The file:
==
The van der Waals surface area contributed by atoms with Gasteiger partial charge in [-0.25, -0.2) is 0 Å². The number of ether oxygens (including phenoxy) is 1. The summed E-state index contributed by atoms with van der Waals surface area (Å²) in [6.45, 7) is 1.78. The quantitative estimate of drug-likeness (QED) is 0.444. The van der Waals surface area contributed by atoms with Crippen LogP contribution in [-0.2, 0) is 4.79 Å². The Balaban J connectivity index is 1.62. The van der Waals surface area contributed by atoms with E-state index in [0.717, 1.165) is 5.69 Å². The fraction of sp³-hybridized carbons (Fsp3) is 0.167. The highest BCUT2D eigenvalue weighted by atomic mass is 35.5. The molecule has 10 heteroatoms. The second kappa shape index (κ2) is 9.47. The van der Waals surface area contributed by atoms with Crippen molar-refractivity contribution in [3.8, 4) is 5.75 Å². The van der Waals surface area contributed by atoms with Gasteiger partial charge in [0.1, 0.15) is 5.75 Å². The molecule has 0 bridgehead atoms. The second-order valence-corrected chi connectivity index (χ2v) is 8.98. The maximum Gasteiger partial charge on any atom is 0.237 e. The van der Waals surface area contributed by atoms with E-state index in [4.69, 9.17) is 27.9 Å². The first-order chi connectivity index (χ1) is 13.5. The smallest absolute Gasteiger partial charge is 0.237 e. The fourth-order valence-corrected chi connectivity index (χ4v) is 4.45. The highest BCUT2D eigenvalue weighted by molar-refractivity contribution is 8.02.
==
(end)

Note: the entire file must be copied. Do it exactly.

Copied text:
The van der Waals surface area contributed by atoms with Gasteiger partial charge in [-0.25, -0.2) is 0 Å². The number of ether oxygens (including phenoxy) is 1. The summed E-state index contributed by atoms with van der Waals surface area (Å²) in [6.45, 7) is 1.78. The quantitative estimate of drug-likeness (QED) is 0.444. The van der Waals surface area contributed by atoms with Crippen LogP contribution in [-0.2, 0) is 4.79 Å². The Balaban J connectivity index is 1.62. The van der Waals surface area contributed by atoms with E-state index in [0.717, 1.165) is 5.69 Å². The fraction of sp³-hybridized carbons (Fsp3) is 0.167. The highest BCUT2D eigenvalue weighted by atomic mass is 35.5. The molecule has 10 heteroatoms. The second kappa shape index (κ2) is 9.47. The van der Waals surface area contributed by atoms with Crippen molar-refractivity contribution in [3.8, 4) is 5.75 Å². The van der Waals surface area contributed by atoms with Gasteiger partial charge in [0.1, 0.15) is 5.75 Å². The molecule has 0 bridgehead atoms. The second-order valence-corrected chi connectivity index (χ2v) is 8.98. The maximum Gasteiger partial charge on any atom is 0.237 e. The van der Waals surface area contributed by atoms with E-state index in [4.69, 9.17) is 27.9 Å². The first-order chi connectivity index (χ1) is 13.5. The smallest absolute Gasteiger partial charge is 0.237 e. The fourth-order valence-corrected chi connectivity index (χ4v) is 4.45. The highest BCUT2D eigenvalue weighted by molar-refractivity contribution is 8.02.